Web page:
Surprisingly, even though the reauthorization debate has focused on the details of how work requirements should be structured, there has been limited attention paid to the factors that might lead to lower-than-expected work participation rates and what might be done to address them. States’ policy and programmatic choices have demonstrated their commitment to engaging TANF recipients in activities designed to prepare them for employment. Even though they are not required to do so, sixteen states impose work requirements on families with children under the age of one. In addition, even though states are not required to engage TANF recipients in work activities until they have been on assistance for 24 months, nearly every state requires participation immediately. Finally, about a third of the states already have adopted a universal engagement philosophy and have developed approaches for engaging their entire TANF caseload in a broad range of work activities. Given what states have already done, it is not immediately obvious why more states have not achieved higher work participation rates.
When TANF is finally reauthorized, it seems likely that the work requirement will be strengthened, although probably not as much as recommended by the Bush administration. States and local welfare offices will almost certainly have to examine their current efforts to engage TANF recipients in work activities and identify strategies for improving their performance. Several strategies to increase work rates may prove useful to states.
Implement work-related policy changes. Policies that might influence a state’s work participation rates include policies that disregard earned income, allowing families to combine work and welfare; diversion programs that aim to keep families off the TANF rolls either by providing a lump sum payment or by requiring families to participate in a job search program as a condition of eligibility; sanction policies that levy penalties on non-compliant families and eventually remove them from the caseload; and time limits that discourage long-term welfare use. These policies could influence a state’s participation rate in various ways. For example, policies that allow more earned income have the potential to boost participation rates because they keep many working families on the caseload and, therefore, in the participation rate calculation. Diversion, full-family sanction, and time-limit policies could contribute to higher participation rates because they eliminate families from the caseload that have not complied with work requirements. If sanctions and time limits motivate TANF recipients to work, they would also boost participation rates. It is important to note that these policy changes may have other effects besides increasing work participation rates. For example, diversion policies may discourage some families who need assistance from applying for it. Policies that allow more earned income may be costly and cause families to reach their time limit sooner than they would in the absence of such policies; and sanctions may reduce the money available to families, especially those who face multiple barriers to employment.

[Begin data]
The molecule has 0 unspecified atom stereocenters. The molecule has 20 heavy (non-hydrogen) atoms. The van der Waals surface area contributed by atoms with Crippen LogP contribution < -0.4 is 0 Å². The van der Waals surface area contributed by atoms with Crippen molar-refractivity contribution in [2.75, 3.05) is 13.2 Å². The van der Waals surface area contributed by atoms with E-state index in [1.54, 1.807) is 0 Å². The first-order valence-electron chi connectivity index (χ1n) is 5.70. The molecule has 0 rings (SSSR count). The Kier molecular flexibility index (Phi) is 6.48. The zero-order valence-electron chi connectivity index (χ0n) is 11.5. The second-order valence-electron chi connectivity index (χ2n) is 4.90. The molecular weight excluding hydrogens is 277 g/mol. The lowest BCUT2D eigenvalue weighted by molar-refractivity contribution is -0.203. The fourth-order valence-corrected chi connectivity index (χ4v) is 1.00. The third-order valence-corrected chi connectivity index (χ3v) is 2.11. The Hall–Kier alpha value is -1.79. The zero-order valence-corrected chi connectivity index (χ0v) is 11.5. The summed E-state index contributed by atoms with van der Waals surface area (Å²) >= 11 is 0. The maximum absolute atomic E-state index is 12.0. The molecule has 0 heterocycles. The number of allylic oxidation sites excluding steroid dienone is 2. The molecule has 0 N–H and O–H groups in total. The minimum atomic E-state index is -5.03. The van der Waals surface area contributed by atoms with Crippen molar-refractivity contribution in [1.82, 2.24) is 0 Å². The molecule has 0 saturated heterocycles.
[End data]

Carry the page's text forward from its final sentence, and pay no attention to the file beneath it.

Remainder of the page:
Improve service delivery. As part of their efforts to reform the welfare system, local welfare offices expanded their capacity to deliver employment services to TANF recipients, often through contracts with a variety of public and private agencies that provide job search and other work-related activities. Even with this expansion, local welfare offices may still not have sufficient capacity to immediately engage all TANF recipients in work activities, resulting in extended periods of inactivity, primarily for new applicants. It is also possible that the referral process from one agency to another may not operate smoothly, resulting in gaps in participation at key transition points. Further, if job search is the only program option offered to recipients, those who do not find employment quickly may languish for extended periods because there is nothing else available for them.
Identify the impacts and the costs and benefits of work programs versus participation in a broad array of activities. Proposals regarding activities in which recipients should be required or allowed to participate are based largely on ideology. The Department of Health and Human Services should conduct demonstration projects in several states to determine whether mandatory work programs produce better participation and employment outcomes and are more cost-effective than universal engagement programs like those in Utah and Oregon, which place recipients in a broad range of program activities. Such an experiment is a logical next step in identifying promising strategies for helping to move more families from welfare to work.
Address client nonparticipation. In some cases, program services may be available but TANF recipients fail to take advantage of them. Although recipients who are noncompliant are subject to sanctions, it may take considerable time to document the noncompliance and to try to reengage the client before sanctions are imposed. If personal and family challenges contribute to the participation problems, it may take additional time to resolve those issues and develop a plan that will eventually lead to participation in countable activities. Implementing strategies to address noncompliance sooner or promote greater compliance at the outset would eventually cause participation rates to rise. Currently, there is little incentive for states to invest in strategies to address client nonparticipation. Consequently, we know little about how to encourage high levels of participation in program activities.